Since then, similar "sex grooming gangs" have come before the British courts, most recently in Newcastle. She spoke out and told a great truth that no-one else was willing to admit. She wrote that Britain has a problem "with Pakistani men targeting vulnerable white girls". Who can truthfully say that it doesn't? How the hell can you tackle a problem if you deny its very nature? Answer? You can't. Did she blame the whole Pakistani community or all Pakistani men? No she didn't. She merely accurately identified a racialist view held by many Pakistani men, that young white girls are "trash".
Was Ms Champion rewarded for freely identifying the nature of the problem? Don't be daft: of course she wasn't. When Labour MP Naz Shah (Bradford West) accused her of stigmatising the Pakistani community with "blanket, racialised and loaded statements", along came Jeremy Corbyn to praise Naz Shah and accuse Champion of "Nazi-like terminology". He then forced her out of her front-bench post.
What about the victims of the child grooming gangs that Ms hampion has spent years campaigning for? What about future victims? No wonder the UK "has a problem".
A DAY IN THIS LIFE
There is hope
YET another slaughter of the innocents by Islamic extremists has brought wicked, cold-blooded mayhem to a European city. Barcelona has joined the list of the defiled. However, hope does exist. While visiting the UK last week I witnessed young British Muslims handing out messages of peace and quoting the words of the Prophet, saying terror has no place in his teachings. Their slogan? "Love for all, hatred for none." I proudly shook their hands. God bless them.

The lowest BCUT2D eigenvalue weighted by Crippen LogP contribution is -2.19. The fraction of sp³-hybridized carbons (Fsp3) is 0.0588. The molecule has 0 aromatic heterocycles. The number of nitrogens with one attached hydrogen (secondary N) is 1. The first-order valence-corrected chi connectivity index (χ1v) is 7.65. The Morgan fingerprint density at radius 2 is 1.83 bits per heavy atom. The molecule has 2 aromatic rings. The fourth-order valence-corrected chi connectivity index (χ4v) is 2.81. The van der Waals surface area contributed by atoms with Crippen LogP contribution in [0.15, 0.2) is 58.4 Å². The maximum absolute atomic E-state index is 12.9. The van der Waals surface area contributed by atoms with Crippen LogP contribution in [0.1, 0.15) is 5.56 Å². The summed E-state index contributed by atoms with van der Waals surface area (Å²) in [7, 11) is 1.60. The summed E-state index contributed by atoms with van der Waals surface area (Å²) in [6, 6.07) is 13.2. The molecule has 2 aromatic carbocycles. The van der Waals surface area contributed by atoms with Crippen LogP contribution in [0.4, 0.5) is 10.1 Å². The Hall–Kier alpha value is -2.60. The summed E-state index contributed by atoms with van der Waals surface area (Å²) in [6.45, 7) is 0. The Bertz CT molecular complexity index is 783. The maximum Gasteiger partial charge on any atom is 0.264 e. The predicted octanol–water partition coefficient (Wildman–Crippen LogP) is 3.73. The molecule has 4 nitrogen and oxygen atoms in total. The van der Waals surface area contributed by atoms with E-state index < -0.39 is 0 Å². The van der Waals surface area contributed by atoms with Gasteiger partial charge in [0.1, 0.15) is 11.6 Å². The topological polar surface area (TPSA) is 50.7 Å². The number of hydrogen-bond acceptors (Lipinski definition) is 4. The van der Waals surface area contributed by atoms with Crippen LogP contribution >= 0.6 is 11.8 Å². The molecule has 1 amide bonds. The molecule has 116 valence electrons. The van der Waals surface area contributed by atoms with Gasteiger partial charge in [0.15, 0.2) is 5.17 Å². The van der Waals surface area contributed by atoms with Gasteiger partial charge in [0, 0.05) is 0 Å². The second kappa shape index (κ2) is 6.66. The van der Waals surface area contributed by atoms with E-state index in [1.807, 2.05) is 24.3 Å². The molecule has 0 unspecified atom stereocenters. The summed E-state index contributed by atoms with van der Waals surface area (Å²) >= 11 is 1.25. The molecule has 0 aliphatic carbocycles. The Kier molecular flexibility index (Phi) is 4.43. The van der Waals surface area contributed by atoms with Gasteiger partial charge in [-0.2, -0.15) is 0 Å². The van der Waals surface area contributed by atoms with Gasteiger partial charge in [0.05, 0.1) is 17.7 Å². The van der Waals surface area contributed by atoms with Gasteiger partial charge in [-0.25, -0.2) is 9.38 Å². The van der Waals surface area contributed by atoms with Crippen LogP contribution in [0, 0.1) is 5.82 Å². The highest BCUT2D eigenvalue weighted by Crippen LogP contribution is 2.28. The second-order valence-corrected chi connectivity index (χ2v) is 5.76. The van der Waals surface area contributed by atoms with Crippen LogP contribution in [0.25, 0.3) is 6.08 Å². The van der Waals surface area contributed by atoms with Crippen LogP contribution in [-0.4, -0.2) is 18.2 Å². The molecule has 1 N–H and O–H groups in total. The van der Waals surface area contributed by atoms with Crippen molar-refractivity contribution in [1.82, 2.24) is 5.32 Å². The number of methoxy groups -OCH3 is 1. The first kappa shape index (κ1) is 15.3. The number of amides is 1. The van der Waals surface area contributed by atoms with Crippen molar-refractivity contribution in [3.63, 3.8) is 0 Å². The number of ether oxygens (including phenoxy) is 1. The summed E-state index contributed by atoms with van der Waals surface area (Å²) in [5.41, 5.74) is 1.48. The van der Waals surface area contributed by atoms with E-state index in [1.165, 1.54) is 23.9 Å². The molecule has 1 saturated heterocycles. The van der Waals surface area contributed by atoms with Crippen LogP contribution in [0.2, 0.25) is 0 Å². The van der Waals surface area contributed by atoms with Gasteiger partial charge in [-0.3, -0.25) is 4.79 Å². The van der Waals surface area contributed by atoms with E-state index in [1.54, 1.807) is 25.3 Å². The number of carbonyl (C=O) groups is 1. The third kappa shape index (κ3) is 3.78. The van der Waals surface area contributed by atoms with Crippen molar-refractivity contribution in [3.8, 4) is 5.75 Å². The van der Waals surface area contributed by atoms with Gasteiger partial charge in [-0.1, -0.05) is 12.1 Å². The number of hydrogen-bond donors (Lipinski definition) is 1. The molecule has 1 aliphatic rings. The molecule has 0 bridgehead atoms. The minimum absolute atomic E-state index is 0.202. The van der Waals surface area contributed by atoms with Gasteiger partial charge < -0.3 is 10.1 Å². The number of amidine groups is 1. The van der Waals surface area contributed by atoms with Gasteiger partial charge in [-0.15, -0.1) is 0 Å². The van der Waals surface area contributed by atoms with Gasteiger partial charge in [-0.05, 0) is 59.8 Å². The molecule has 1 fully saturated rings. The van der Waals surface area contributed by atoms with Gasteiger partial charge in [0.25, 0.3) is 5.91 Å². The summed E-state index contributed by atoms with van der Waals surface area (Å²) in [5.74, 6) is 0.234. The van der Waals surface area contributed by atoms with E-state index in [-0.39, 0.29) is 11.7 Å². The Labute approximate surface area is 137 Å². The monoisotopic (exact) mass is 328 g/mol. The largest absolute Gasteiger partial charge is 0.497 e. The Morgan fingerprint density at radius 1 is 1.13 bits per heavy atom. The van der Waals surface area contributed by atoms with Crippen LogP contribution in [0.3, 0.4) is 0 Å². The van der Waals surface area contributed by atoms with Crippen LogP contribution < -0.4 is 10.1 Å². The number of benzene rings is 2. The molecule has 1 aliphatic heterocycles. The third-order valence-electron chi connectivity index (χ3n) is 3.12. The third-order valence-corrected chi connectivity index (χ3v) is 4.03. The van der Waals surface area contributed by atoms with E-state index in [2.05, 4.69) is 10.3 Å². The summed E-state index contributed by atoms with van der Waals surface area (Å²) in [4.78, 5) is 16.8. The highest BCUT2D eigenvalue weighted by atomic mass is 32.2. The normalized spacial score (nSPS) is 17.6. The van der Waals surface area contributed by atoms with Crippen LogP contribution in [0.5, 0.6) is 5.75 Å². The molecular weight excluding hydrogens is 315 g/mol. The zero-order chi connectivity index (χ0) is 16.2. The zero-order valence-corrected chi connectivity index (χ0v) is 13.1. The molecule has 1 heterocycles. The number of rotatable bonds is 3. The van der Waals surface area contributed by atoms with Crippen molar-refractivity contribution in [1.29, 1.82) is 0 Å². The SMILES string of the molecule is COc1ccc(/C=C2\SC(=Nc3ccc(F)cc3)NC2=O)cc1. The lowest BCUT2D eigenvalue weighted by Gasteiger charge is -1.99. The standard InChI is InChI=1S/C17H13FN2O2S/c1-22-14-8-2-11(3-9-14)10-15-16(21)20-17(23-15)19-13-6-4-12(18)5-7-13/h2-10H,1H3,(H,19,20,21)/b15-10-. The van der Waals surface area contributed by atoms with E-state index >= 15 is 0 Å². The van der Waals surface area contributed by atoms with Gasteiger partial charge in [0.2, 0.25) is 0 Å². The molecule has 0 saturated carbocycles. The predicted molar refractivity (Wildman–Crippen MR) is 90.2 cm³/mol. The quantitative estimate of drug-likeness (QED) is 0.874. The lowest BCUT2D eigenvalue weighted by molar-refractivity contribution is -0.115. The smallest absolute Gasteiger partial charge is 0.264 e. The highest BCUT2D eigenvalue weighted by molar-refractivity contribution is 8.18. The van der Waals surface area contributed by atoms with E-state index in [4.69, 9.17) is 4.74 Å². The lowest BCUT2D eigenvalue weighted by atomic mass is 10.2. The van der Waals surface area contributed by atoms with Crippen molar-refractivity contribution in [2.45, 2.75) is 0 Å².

HERE are a few questions about the TRNC that new arrivals have asked me:
Q: "What about road safety?" A: "No need to worry, there isn't any."
Q: "Do they drive on the same side of the road as us"? A:"Sometimes."
Q: "What about crossing the road?" A: "Don't."
Q: "Why does no-one walk on the pavements?" A: "They're for parking on."
Q: "Where are the beautiful mountains I've heard about?" A: "Behind those skyscrapers or where the quarry now is."
Q: "Where's the beach"? A: "Under those new hotels.”
Q: "What about buying a house"? A: "How long have you got?”
Q: "Why are Brits who live here called 'ancient'?” A: "Take a good look at me."
Q: "How long have you lived here?" A: "Refer to my previous answer."
Q: "What do you love most about the TRNC?” A: "Everything."
Q: "Am I getting confused?" A: "No more than I am."
Q: "Folk say you used to be an MP. Were you?” A: "What a shame you asked, we were getting on so well."
Q: "Did you know Margaret Thatcher?" A: "Yes, now, can you see this scar . . . ?"
Q: "So you were a politician! I see. Is there anybody else we could talk to?”